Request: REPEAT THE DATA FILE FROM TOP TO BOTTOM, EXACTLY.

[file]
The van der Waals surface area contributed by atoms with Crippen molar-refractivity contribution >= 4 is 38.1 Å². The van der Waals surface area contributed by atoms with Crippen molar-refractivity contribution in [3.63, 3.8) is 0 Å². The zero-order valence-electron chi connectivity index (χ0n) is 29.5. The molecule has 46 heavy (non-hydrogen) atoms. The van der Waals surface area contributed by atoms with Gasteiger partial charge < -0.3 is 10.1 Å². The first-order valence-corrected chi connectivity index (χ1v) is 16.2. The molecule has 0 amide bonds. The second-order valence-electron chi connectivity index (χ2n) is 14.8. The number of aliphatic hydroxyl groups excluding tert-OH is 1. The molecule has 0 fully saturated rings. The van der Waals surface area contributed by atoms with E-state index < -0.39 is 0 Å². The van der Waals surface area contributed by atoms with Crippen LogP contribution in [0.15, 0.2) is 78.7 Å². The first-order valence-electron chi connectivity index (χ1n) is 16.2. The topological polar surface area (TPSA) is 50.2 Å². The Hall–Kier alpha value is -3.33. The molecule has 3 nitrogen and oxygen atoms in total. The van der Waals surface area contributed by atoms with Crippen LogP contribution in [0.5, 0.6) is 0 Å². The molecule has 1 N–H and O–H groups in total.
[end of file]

The van der Waals surface area contributed by atoms with Crippen molar-refractivity contribution >= 4 is 38.1 Å². The van der Waals surface area contributed by atoms with Crippen molar-refractivity contribution in [3.63, 3.8) is 0 Å². The zero-order valence-electron chi connectivity index (χ0n) is 29.5. The molecule has 46 heavy (non-hydrogen) atoms. The van der Waals surface area contributed by atoms with Gasteiger partial charge < -0.3 is 10.1 Å². The first-order valence-corrected chi connectivity index (χ1v) is 16.2. The molecule has 0 amide bonds. The second-order valence-electron chi connectivity index (χ2n) is 14.8. The number of aliphatic hydroxyl groups excluding tert-OH is 1. The molecule has 0 fully saturated rings. The van der Waals surface area contributed by atoms with E-state index < -0.39 is 0 Å². The van der Waals surface area contributed by atoms with Crippen LogP contribution in [0.15, 0.2) is 78.7 Å². The first-order valence-electron chi connectivity index (χ1n) is 16.2. The topological polar surface area (TPSA) is 50.2 Å². The Hall–Kier alpha value is -3.33. The molecule has 3 nitrogen and oxygen atoms in total. The van der Waals surface area contributed by atoms with Crippen LogP contribution in [0.5, 0.6) is 0 Å². The molecule has 1 N–H and O–H groups in total.